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Sneaky constitutional amendment guts property rights

Ivo Vegter is a columnist and the author of Extreme Environment, a book on environmental exaggeration and how it harms emerging economies. He writes on this and many other matters, from the perspective of individual liberty and free markets.

The draft of the Constitution Eighteenth Amendment Bill, amending the property rights clause (Section 25) of the Bill of Rights, means the Constitution will no longer protect property rights. It permits expropriation without compensation at the whim of members of Parliament.

The draft amendment to the property rights clause of the Bill of Rights, sneakily published just as the schools closed for the holiday season in the hope that nobody would pay attention, is bad news for property owners.

(It is also bad news for grammar mavens, who would surely share my objection to the horrendously dissonant title “Constitutional Eighteenth Amendment Bill”, preferring instead the “Eighteenth Constitutional Amendment Bill”.)

It permits the court, “where land and improvements thereon are expropriated for the purposes of land reform, [to] determine that the amount of compensation is nil.”

The amendment further requires national legislation to “set out specific circumstances where a court may determine that the amount of compensation is nil”.

On one hand, the draft explicitly limits the possibility of “nil compensation” to land and improvements thereon when they are to be expropriated for the purposes of land reform. The property rights section also explicitly says property is not limited to land, so this allays the widespread fear that the wording might have applied to all property, including such assets as investments, cash, art, vehicles, weapons or computers.

On the other hand, it leaves the circumstances under which courts may determine that the compensation is nil up to national legislation. That means the majority party in government can change these circumstances on a whim.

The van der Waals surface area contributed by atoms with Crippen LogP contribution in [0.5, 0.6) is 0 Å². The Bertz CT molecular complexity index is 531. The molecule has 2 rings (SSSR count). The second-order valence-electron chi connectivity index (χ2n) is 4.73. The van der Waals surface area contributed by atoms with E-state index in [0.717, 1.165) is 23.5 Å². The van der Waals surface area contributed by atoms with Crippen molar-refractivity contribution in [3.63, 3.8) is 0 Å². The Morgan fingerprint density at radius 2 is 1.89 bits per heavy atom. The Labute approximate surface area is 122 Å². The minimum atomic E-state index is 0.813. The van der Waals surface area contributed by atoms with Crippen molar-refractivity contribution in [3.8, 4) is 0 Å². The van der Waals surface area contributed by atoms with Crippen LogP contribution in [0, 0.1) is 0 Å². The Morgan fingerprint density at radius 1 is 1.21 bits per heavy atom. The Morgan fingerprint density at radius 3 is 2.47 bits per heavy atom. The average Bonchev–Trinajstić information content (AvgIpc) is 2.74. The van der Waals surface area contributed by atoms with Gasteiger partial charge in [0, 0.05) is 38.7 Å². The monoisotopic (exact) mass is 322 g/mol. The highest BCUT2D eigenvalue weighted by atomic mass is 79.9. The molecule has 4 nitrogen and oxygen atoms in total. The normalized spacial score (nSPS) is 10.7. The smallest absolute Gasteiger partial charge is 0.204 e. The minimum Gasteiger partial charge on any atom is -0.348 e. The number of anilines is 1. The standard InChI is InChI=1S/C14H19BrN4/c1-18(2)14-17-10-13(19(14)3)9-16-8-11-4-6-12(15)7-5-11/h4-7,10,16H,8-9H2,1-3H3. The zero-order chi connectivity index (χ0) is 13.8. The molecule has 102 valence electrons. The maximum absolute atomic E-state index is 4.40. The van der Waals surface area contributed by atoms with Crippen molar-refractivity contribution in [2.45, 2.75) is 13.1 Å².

For a good example of how this could work in practice, the first section of the IRR’s submission on the 2019 Expropriation Bill makes for instructive reading.

That lawmakers can at any time pass laws to change the circumstances under which expropriation would be okay with nil compensation, completely undermines property rights in land and the improvements thereon. The Bill of Rights in the Constitution is supposed to apply to all law, binding the legislature, the executive, the judiciary and all organs of state. In this case, it doesn’t bind the legislature at all, since it leaves lawmakers free to determine among themselves the conditions under which property rights will not be respected.

Their venality is exposed from the outset by the fact that “nil compensation”, in the minds of government apparatchiks, means something other than “no compensation”. This will no doubt be of great comfort to the unfortunate citizens who are granted compensation of nil, instead of not being granted any compensation at all.

The draft amendment retains the “fair and equitable” requirement of subsection 3, although it does not explain why nil compensation would meet that standard.

The preamble to the amendment bill is also rather misleading.

WHEREAS there is a need for urgent and accelerated land reform in order to address the injustices of the past that were inflicted on the majority of South Africans and especially as the hunger for land amongst the dispossessed is palpable and the dispossessed are of the view that very little is being done to redress the skewed land ownership pattern;

The slow progress of land reform has nothing at all to do with Constitutional limitations. This paragraph also conflates “land reform” with returning land to the “dispossessed”, which is more accurately termed “land restitution”. “Land reform” is a far broader term, which also covers land redistribution and land tenure reform.